Surgical treatment of synchronous multiple lung cancer located in a different lobe or lung: high survival in node-negative subgroup

Luca Voltolini, Cristian Rapicetta, Luca Luzzi, Claudia Ghiribelli, Piero Paladini, Felice Granato, Mariasole Gallazzi, Giuseppe Gotti

Research output: Contribution to journalArticlepeer-review


Background: The International Association for Study of Lung Cancer Staging Committee proposes for the next revision of TNM (tumour, nodes, metastases) classification that additional nodules in a different lobe of the ipsilateral lung moves from an M1 designation to T4, while additional nodule(s) in the contralateral lung should be classified as M1a, because of poorer survival. We analysed the survival after surgery of patients presenting with synchronous lung cancers located in a different lobe or lung. Methods: A database of 1551 patients operated on for non-small-cell lung cancer (NSCLC) between 1990 and 2007 was evaluated for unilateral (other lobe) (n = 15) and bilateral (n = 28) synchronous multiple lung cancers. The relationships among the location of tumours, histology, date of surgery (before and after 2000), lymph node metastasis, type of surgery, adjuvant therapy and survival were analysed. Results: The 5-year survival for all synchronous multiple lung cancers (n = 43) was 34%, with a median survival of 32 months. Postoperative mortality was 7%. On univariate analysis, only lymph node metastasis and surgery before the year 2000 affected the overall survival adversely, and both prognostic factors maintained a statistical significance on multivariate analysis. The 5-year survivals were 57% and 0% for patients without (n = 25) and with (n = 18) lymph node metastasis, respectively (p = 0.004), and were 43% and 18% for patients operated upon after (n = 27) and before (n = 16) the year 2000, respectively (p = 0.01), perhaps reflecting a better selection process related to the extensive use of positron emission tomography (PET) scanning. The 5-year survival was not different between bilateral (43%) and unilateral (27%) synchronous lung cancers (p = n.s.). Conclusions: Our data support complete surgical resection of synchronous multiple lung cancers in patients with node-negative NSCLC. Even patients with bilateral lung cancer should not be treated as metastatic disease. Provided there is no evidence of node and distant metastasis, after an extensive preoperative work-up, including PET scanning and mediastinoscopy, bilateral surgical resection should be performed in fit patients.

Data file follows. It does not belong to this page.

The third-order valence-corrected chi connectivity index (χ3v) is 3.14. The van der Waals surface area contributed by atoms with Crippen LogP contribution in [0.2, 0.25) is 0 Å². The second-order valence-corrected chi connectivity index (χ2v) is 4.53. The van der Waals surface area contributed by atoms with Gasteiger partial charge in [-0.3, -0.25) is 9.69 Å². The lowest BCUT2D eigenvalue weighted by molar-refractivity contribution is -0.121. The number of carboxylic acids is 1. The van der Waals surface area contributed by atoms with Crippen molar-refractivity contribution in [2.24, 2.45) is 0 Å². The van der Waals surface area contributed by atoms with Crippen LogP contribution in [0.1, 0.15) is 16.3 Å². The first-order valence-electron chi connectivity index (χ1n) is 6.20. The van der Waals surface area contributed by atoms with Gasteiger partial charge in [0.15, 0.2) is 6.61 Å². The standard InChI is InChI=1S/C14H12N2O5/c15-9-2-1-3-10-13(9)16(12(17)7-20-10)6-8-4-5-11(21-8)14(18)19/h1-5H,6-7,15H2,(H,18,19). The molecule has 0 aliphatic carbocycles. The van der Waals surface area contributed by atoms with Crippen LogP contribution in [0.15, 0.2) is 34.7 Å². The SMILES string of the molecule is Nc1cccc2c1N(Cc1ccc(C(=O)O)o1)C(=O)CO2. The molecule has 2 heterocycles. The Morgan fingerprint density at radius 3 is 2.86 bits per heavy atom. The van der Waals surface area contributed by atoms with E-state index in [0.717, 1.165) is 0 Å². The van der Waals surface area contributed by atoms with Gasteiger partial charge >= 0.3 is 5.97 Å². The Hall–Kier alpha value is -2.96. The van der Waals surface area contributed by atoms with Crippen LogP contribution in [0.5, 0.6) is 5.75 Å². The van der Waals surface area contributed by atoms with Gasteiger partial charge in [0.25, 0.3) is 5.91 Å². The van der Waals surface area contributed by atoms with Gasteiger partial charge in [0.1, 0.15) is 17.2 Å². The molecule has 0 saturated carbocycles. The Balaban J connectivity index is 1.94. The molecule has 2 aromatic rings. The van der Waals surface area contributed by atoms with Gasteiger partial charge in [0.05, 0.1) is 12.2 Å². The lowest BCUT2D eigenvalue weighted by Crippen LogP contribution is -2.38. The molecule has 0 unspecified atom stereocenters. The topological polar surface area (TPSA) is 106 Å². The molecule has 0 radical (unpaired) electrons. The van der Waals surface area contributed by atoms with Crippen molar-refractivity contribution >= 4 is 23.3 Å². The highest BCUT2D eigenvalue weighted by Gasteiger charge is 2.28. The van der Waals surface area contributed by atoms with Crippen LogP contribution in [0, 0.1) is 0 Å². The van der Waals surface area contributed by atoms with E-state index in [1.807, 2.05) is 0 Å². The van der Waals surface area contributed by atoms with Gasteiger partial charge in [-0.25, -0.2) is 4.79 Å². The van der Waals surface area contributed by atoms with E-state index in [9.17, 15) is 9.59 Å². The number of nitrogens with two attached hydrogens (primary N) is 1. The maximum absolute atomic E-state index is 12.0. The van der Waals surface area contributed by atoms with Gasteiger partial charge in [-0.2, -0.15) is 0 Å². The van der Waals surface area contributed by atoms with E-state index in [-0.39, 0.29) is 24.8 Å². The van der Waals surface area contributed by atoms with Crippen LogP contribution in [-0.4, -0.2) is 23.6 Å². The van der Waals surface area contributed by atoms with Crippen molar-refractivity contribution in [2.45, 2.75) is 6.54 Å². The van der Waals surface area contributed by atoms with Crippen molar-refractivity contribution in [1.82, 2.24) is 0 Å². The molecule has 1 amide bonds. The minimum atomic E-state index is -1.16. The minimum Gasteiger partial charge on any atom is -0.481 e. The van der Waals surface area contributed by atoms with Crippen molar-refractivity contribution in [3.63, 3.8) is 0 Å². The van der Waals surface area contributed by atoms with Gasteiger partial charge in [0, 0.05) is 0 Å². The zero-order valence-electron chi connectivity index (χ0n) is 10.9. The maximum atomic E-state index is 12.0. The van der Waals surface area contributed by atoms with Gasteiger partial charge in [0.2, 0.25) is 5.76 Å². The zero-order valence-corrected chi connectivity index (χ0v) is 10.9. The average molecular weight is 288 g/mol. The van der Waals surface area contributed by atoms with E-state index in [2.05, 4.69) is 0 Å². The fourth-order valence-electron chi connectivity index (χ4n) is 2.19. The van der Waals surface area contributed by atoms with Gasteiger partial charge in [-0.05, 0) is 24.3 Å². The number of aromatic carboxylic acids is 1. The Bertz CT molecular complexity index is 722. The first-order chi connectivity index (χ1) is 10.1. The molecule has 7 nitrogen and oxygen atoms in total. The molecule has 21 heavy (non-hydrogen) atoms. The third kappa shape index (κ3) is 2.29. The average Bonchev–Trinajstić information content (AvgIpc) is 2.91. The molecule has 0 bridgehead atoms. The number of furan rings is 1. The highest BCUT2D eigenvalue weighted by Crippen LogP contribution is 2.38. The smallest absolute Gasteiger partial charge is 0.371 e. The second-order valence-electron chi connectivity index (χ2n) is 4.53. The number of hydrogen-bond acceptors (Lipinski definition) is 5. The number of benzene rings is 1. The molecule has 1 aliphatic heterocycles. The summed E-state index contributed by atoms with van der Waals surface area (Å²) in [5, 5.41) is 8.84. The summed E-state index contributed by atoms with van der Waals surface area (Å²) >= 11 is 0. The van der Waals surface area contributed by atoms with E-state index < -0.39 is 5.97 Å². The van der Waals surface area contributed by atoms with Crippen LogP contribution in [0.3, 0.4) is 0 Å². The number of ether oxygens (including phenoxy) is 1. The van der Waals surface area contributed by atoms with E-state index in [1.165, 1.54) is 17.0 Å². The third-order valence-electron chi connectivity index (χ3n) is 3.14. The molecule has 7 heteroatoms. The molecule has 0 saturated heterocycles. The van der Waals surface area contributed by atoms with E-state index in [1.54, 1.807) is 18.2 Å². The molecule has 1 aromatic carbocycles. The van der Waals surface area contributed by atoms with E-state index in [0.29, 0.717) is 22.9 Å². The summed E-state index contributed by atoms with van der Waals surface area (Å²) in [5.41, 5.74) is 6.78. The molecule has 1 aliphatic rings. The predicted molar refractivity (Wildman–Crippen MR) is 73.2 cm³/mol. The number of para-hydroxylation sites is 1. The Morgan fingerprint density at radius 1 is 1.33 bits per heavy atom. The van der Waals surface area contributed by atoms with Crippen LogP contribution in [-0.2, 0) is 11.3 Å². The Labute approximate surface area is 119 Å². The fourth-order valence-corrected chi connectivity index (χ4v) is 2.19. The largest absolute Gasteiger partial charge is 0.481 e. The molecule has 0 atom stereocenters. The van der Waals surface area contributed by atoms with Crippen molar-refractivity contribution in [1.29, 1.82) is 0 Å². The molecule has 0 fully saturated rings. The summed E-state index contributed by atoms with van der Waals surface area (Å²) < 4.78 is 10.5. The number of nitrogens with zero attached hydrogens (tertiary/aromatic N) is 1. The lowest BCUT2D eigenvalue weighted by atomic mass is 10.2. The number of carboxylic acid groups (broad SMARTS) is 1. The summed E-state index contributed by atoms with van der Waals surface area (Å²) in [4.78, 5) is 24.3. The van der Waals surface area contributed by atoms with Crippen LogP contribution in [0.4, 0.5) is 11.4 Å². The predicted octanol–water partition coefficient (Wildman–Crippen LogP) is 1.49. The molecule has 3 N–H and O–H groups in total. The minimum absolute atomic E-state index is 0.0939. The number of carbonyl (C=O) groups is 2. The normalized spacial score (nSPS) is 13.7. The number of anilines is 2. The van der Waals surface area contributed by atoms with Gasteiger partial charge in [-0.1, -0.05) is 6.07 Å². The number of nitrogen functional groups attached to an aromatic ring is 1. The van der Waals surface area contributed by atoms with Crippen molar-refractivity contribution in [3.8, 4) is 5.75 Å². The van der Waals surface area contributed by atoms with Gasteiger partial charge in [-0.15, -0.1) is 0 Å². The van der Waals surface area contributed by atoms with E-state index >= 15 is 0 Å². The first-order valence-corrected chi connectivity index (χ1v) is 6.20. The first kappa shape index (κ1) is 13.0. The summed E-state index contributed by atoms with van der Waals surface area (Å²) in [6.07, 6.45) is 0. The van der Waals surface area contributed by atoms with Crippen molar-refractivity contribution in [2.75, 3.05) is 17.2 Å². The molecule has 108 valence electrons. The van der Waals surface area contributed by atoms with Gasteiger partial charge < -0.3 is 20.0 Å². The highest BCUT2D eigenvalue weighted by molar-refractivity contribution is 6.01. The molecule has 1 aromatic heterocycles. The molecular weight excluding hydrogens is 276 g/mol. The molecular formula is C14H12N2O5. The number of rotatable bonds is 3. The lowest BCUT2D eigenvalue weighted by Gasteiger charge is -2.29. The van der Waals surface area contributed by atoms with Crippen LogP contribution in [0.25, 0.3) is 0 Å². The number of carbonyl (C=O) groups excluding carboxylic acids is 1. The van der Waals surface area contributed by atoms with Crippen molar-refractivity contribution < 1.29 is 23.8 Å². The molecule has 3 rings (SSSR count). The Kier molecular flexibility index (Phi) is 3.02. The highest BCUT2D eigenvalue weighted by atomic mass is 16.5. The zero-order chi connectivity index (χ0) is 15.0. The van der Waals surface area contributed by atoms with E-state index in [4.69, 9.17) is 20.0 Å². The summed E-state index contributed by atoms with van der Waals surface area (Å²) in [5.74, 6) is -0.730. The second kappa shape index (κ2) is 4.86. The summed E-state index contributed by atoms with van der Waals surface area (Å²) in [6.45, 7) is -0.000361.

Original languageEnglish
Pages (from-to)1198-1204
Number of pages7
JournalEuropean Journal of Cardio-thoracic Surgery
Issue number5
Publication statusPublished - May 2010


  • Metastasis
  • Multifocal
  • Surgery
  • Synchronous multiple lung cancer
  • TNM classification

ASJC Scopus subject areas

  • Cardiology and Cardiovascular Medicine
  • Surgery
  • Pulmonary and Respiratory Medicine


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